Trowbridge Road by Marcella Pixley

Trowbridge Road

Marcella Pixley, Author

Candlewick Press, Fiction, Oct. 6, 2020

Suitable for ages: 10 and up

Themes: Mother and daughter, Family relationships, Aids, Grief, Mental illness, Bullying, Domestic Abuse, Friendship, Community, Hope, Magic

Book Jacket Synopsis:

It’s the summer of ’83 on Trowbridge Road, and June Bug Jordan is hungry. Months after her father’s death from complications from AIDS, her mother has stopped cooking and refuses to leave the house, instead locking herself away to scour at the germs she believes are everywhere. June Bug threatens this precarious existence by going out into the neighborhood, gradually befriending Ziggy, an imaginative boy who is living with his Nana Jean after experiencing troubles of his own. But as June Bug’s connection to the world grows stronger, her mother’s grows more distant — even dangerous — pushing June Bug to choose between truth and healing and the only home she has ever known.

Trowbridge Road paints an unwavering portrait of a girl and her family touched by mental illness and grief. Set in the Boston suburbs during the first years of the AIDS epidemic, the novel explores how a seemingly perfect neighborhood can contain restless ghosts and unspoken secrets. Written with deep insight and subtle lyricism by acclaimed author Marcella Pixley, Trowbridge Road demonstrates our power to rescue one another even when our hearts are broken.

Why I like this book:

Marcella Pixley has written a poignant novel, that is both heart wrenching and beautiful. Although it is set in the 80s, it is relevant because Pixley doesn’t side step heavy topics like mental illness, neglect, closet homosexuals, homophobia, AIDS, bullying and domestic abuse. Trowbridge Road will appeal to a large range of readers who are coping with secrets and family issues. And they will find hope, courage and love.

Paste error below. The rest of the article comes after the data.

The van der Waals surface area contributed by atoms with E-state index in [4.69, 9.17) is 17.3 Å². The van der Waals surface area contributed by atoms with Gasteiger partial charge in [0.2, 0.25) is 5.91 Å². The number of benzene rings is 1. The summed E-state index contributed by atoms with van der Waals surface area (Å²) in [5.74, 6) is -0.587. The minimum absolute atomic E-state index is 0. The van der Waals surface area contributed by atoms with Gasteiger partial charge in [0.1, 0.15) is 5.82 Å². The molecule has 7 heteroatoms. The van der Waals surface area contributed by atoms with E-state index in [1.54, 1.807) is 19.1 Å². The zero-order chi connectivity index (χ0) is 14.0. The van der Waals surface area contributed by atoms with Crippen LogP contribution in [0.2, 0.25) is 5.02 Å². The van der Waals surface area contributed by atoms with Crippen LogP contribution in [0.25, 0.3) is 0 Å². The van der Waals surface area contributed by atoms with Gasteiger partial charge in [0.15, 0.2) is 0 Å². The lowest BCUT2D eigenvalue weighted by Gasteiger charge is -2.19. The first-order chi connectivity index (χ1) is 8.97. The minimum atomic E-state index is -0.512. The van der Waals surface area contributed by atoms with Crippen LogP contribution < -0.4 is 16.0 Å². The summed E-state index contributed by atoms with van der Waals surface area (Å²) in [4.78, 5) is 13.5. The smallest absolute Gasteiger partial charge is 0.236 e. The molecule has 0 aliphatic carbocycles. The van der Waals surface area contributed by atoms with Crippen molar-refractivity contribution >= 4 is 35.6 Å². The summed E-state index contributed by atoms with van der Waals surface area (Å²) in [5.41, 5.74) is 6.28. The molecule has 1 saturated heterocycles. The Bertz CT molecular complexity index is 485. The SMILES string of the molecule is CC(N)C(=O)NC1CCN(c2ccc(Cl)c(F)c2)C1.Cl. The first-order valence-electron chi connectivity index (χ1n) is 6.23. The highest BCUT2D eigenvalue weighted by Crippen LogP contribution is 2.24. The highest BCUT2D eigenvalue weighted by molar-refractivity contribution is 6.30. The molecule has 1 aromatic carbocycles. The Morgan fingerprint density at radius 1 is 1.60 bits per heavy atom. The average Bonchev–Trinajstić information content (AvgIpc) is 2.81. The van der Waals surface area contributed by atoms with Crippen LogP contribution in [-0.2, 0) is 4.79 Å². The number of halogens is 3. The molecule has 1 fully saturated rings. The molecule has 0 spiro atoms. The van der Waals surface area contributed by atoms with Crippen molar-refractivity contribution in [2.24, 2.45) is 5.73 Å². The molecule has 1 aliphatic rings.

June Bug’s first-person narrative is powerful and pulls no punches. She is sad because she has lost her  father from AIDS, and her fragile mother is drifting further into depression, spending her days in bed. The only time her musical mother seems calm and peaceful is when she picks up her bow and plays her cello. When Uncle Toby brings June Bug food once a week, her mother goes into a cleaning frenzy and scours the house after he leaves with bleach — germs are the enemy. There is no one to care for June Bug. Her circumstances are heartbreaking, but she manages to remain a brave and resilient protagonist.

The relationship between June Bug and Ziggy is believable and unforgettable. Ziggy has his own problems. His mother is in an abusive relationship and he’s bullied by kids because of his long red hair, quirky clothing and his smelly, pet ferret perched on his head. He’s come to live with Nana Jean, who provides, love and stability for Ziggy — something June Bug desperately wants.  June Bug and Ziggy understand and accept each other unconditionally. They become best friends and create their own  imaginary world in the woods behind Nana Jean’s house — the ninth dimension — where they escape the pain of their lives. Pixley’s novel reminds me a bit of The Bridge to Terabithia.

Trowbridge Road is richly textured, lyrical and beautifully penned. I love June Bug’s description of Nana Jean’s kitchen the first time she’s invited to breakfast. “Nana Jean’s kitchen smelled like the gossip of garlic and bacon and oregano. It smelled like the laughter of sun-dried tomatoes and sausages and cheese. The recipes whispered to each other from the glazed windows to the spaces between floorboards to the countertops. We have fed the children and grandchildren in here. We meals. We blessed, blessed meals.  I entered like Alice on the threshold of Wonderland, or Dorothy taking her first steps into the Emerald City — the prickling feeling that I was about to enter something glorious.” (Pg. 185)  Verdict: This is a winner.

Make sure you check out the “Author’s Note” at the end of the book, where she discusses AIDS in 1983 and mental illness.